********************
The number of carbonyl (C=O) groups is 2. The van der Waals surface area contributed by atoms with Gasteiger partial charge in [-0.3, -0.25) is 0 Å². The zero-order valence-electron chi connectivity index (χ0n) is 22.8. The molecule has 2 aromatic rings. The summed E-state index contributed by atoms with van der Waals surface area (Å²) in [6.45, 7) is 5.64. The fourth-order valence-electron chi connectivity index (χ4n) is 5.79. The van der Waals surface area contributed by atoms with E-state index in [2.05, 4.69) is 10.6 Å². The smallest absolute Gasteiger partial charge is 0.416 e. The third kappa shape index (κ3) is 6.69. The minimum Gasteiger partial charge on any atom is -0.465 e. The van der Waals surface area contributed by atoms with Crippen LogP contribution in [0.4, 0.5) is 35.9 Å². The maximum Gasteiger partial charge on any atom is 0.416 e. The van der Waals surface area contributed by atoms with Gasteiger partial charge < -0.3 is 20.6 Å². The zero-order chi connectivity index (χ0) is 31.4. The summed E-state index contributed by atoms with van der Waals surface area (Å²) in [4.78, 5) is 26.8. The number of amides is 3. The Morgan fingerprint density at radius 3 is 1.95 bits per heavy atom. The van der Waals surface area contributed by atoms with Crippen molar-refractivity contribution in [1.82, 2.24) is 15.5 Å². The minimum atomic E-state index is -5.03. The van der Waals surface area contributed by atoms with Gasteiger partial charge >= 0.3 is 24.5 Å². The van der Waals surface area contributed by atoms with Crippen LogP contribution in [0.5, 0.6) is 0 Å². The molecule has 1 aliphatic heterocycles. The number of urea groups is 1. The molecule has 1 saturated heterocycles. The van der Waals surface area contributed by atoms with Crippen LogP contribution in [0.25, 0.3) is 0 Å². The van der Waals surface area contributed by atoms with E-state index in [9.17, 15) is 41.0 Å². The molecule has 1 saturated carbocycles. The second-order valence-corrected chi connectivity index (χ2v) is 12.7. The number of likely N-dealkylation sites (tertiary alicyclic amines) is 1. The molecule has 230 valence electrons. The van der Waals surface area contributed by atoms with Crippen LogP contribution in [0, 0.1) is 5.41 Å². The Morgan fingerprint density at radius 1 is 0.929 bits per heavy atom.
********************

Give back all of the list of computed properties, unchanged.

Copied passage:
The number of carbonyl (C=O) groups is 2. The van der Waals surface area contributed by atoms with Gasteiger partial charge in [-0.3, -0.25) is 0 Å². The zero-order valence-electron chi connectivity index (χ0n) is 22.8. The molecule has 2 aromatic rings. The summed E-state index contributed by atoms with van der Waals surface area (Å²) in [6.45, 7) is 5.64. The fourth-order valence-electron chi connectivity index (χ4n) is 5.79. The van der Waals surface area contributed by atoms with E-state index in [2.05, 4.69) is 10.6 Å². The smallest absolute Gasteiger partial charge is 0.416 e. The third kappa shape index (κ3) is 6.69. The minimum Gasteiger partial charge on any atom is -0.465 e. The van der Waals surface area contributed by atoms with Crippen LogP contribution in [0.4, 0.5) is 35.9 Å². The maximum Gasteiger partial charge on any atom is 0.416 e. The van der Waals surface area contributed by atoms with Gasteiger partial charge < -0.3 is 20.6 Å². The zero-order chi connectivity index (χ0) is 31.4. The summed E-state index contributed by atoms with van der Waals surface area (Å²) in [4.78, 5) is 26.8. The number of amides is 3. The Morgan fingerprint density at radius 3 is 1.95 bits per heavy atom. The van der Waals surface area contributed by atoms with Crippen molar-refractivity contribution in [1.82, 2.24) is 15.5 Å². The minimum atomic E-state index is -5.03. The van der Waals surface area contributed by atoms with Gasteiger partial charge >= 0.3 is 24.5 Å². The van der Waals surface area contributed by atoms with Crippen LogP contribution in [0.5, 0.6) is 0 Å². The molecule has 1 aliphatic heterocycles. The number of urea groups is 1. The molecule has 1 saturated heterocycles. The van der Waals surface area contributed by atoms with Crippen LogP contribution in [0.25, 0.3) is 0 Å². The van der Waals surface area contributed by atoms with E-state index in [9.17, 15) is 41.0 Å². The molecule has 1 saturated carbocycles. The second-order valence-corrected chi connectivity index (χ2v) is 12.7. The number of likely N-dealkylation sites (tertiary alicyclic amines) is 1. The molecule has 230 valence electrons. The van der Waals surface area contributed by atoms with Crippen LogP contribution in [0, 0.1) is 5.41 Å². The Morgan fingerprint density at radius 1 is 0.929 bits per heavy atom.